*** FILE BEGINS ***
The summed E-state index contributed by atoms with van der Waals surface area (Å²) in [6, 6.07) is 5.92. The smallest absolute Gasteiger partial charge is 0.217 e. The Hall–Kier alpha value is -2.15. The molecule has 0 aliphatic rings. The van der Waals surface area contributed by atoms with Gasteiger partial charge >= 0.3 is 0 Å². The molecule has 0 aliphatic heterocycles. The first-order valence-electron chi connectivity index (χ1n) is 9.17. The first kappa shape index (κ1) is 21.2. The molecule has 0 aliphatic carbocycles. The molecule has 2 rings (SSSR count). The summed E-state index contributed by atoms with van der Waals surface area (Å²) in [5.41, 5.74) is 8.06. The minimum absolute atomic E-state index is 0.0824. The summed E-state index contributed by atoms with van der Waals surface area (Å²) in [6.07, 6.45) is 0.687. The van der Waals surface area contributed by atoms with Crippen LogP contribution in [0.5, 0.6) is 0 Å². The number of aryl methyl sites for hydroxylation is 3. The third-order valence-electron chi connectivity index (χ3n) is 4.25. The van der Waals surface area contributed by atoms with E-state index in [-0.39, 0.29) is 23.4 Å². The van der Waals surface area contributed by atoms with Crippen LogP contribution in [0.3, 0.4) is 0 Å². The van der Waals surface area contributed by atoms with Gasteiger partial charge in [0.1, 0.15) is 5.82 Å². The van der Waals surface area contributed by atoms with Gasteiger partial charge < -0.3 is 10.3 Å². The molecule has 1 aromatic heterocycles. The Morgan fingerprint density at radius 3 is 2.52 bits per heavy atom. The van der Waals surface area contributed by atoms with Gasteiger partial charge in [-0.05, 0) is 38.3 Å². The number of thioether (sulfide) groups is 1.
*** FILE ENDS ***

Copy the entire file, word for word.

The summed E-state index contributed by atoms with van der Waals surface area (Å²) in [6, 6.07) is 5.92. The smallest absolute Gasteiger partial charge is 0.217 e. The Hall–Kier alpha value is -2.15. The molecule has 0 aliphatic rings. The van der Waals surface area contributed by atoms with Gasteiger partial charge >= 0.3 is 0 Å². The molecule has 0 aliphatic heterocycles. The first-order valence-electron chi connectivity index (χ1n) is 9.17. The first kappa shape index (κ1) is 21.2. The molecule has 0 aliphatic carbocycles. The molecule has 2 rings (SSSR count). The summed E-state index contributed by atoms with van der Waals surface area (Å²) in [5.41, 5.74) is 8.06. The minimum absolute atomic E-state index is 0.0824. The summed E-state index contributed by atoms with van der Waals surface area (Å²) in [6.07, 6.45) is 0.687. The van der Waals surface area contributed by atoms with Crippen LogP contribution in [0.5, 0.6) is 0 Å². The number of aryl methyl sites for hydroxylation is 3. The third-order valence-electron chi connectivity index (χ3n) is 4.25. The van der Waals surface area contributed by atoms with E-state index in [-0.39, 0.29) is 23.4 Å². The van der Waals surface area contributed by atoms with Crippen LogP contribution in [0.3, 0.4) is 0 Å². The van der Waals surface area contributed by atoms with Gasteiger partial charge in [0.1, 0.15) is 5.82 Å². The van der Waals surface area contributed by atoms with Gasteiger partial charge < -0.3 is 10.3 Å². The molecule has 1 aromatic heterocycles. The Morgan fingerprint density at radius 3 is 2.52 bits per heavy atom. The van der Waals surface area contributed by atoms with Gasteiger partial charge in [-0.05, 0) is 38.3 Å². The number of thioether (sulfide) groups is 1.